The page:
The Way of the Cross took on new meaning this year for worshipers at "St. Peter's By the Sea Episcopal Church" in Gulfport.
"At the first station, Jesus is condemned to death", the pastor read. "What should we do with his?"
"Crucify him! Crucify him"! shouted the small crowd.
Instead of just retracing Jesus' final walk, at each station, the children got to relive the torture Jesus had to endure.
"We are going to wash our hands like Pilate did", Associate Pastor Sarah Odderstall said.
The children washed their hands, made crosses out of branches and yarn, and created a collage of mothers. Each activity symbolizes the significance of Jesus' suffering.
"So they took Jesus and tied his hands. Jesus is very weak from being beaten and whipped", the priest read.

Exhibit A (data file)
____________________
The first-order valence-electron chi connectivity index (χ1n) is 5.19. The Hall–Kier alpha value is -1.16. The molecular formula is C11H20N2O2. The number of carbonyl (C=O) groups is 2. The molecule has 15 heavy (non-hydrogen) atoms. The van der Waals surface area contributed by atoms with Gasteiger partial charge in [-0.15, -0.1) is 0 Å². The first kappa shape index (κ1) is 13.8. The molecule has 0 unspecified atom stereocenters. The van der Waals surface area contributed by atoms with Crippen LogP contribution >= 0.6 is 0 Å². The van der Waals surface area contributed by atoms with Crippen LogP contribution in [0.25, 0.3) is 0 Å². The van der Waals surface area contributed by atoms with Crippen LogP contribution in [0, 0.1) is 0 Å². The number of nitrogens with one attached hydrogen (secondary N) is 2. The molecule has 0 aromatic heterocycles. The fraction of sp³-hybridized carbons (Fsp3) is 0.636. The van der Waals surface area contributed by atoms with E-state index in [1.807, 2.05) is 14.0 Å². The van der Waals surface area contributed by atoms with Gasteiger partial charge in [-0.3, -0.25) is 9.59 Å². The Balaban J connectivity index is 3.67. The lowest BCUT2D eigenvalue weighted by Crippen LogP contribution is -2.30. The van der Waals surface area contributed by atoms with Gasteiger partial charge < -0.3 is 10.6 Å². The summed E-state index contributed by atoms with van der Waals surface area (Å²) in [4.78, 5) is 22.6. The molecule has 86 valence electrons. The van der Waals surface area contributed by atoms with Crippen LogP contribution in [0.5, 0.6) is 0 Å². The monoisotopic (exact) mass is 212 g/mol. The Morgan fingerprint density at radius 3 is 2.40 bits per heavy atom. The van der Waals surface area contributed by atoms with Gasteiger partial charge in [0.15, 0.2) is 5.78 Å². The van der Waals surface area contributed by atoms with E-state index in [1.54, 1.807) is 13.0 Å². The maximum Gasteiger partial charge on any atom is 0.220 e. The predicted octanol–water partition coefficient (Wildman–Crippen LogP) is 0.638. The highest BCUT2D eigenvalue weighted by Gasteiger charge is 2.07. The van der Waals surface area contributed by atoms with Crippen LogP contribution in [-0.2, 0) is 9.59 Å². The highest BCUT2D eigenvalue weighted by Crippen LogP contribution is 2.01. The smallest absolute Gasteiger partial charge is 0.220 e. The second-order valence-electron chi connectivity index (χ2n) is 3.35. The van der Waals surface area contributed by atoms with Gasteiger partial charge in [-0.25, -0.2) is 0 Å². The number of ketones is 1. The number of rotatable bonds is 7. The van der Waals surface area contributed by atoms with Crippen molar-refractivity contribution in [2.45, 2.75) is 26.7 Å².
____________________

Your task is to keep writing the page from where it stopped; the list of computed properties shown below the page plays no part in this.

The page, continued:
The children also carried crosses.
"Jesus, help us learn to carry each other's hurts", the priest read.
"I'm thinking that He probably went through some pains", said eleven year old Gibson Odderstall. "But He knew people in the future would praise Him for what He did".
"I think He felt weak, not that strong", said ten year old Tabitha Williams. "But I think when He was carrying that cross, He was thinking about us".
"When they came to Calvary, a place called 'The Skull', they crucified Him with nails", the priest read.
As the children nailed pieces of cloth with their names to the cross, it served as a reminder of how they should live their own life.
"I hope they understand that the cross is about forgiveness, and grace, and salvation", said Father Edward O'Conner. "It's not just when we go to heaven, but today. This very day as well".